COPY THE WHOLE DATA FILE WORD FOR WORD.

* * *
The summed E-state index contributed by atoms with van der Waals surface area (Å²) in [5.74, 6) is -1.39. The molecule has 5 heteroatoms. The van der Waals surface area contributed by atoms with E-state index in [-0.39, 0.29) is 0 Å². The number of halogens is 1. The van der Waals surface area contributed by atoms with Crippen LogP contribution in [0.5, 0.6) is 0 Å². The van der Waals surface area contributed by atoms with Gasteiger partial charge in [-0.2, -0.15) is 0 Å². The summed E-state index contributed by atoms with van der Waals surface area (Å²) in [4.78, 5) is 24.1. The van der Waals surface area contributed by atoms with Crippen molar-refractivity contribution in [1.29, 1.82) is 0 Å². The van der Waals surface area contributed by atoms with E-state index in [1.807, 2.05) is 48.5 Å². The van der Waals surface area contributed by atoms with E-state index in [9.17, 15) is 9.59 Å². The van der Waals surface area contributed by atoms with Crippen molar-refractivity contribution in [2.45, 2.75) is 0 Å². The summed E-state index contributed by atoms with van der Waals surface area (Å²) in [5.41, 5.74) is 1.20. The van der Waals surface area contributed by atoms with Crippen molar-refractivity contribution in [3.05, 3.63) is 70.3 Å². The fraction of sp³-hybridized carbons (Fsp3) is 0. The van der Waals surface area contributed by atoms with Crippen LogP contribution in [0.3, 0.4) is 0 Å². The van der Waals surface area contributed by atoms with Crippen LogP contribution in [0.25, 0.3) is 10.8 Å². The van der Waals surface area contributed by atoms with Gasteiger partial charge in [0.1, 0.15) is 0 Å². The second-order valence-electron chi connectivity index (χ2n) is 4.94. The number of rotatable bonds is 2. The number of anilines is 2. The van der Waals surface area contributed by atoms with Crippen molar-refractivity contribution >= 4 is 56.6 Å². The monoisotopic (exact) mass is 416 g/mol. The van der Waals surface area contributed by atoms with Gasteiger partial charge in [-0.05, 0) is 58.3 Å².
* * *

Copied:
The summed E-state index contributed by atoms with van der Waals surface area (Å²) in [5.74, 6) is -1.39. The molecule has 5 heteroatoms. The van der Waals surface area contributed by atoms with E-state index in [-0.39, 0.29) is 0 Å². The number of halogens is 1. The van der Waals surface area contributed by atoms with Crippen LogP contribution in [0.5, 0.6) is 0 Å². The van der Waals surface area contributed by atoms with Gasteiger partial charge in [-0.2, -0.15) is 0 Å². The summed E-state index contributed by atoms with van der Waals surface area (Å²) in [4.78, 5) is 24.1. The van der Waals surface area contributed by atoms with Crippen molar-refractivity contribution in [1.29, 1.82) is 0 Å². The van der Waals surface area contributed by atoms with E-state index in [1.807, 2.05) is 48.5 Å². The van der Waals surface area contributed by atoms with E-state index in [9.17, 15) is 9.59 Å². The van der Waals surface area contributed by atoms with Crippen molar-refractivity contribution in [2.45, 2.75) is 0 Å². The summed E-state index contributed by atoms with van der Waals surface area (Å²) in [5.41, 5.74) is 1.20. The van der Waals surface area contributed by atoms with Crippen molar-refractivity contribution in [3.05, 3.63) is 70.3 Å². The fraction of sp³-hybridized carbons (Fsp3) is 0. The van der Waals surface area contributed by atoms with Crippen LogP contribution in [0.3, 0.4) is 0 Å². The van der Waals surface area contributed by atoms with Crippen LogP contribution in [0.25, 0.3) is 10.8 Å². The van der Waals surface area contributed by atoms with Gasteiger partial charge in [0.1, 0.15) is 0 Å². The second-order valence-electron chi connectivity index (χ2n) is 4.94. The number of rotatable bonds is 2. The number of anilines is 2. The van der Waals surface area contributed by atoms with Crippen molar-refractivity contribution >= 4 is 56.6 Å². The monoisotopic (exact) mass is 416 g/mol. The van der Waals surface area contributed by atoms with Gasteiger partial charge in [-0.05, 0) is 58.3 Å².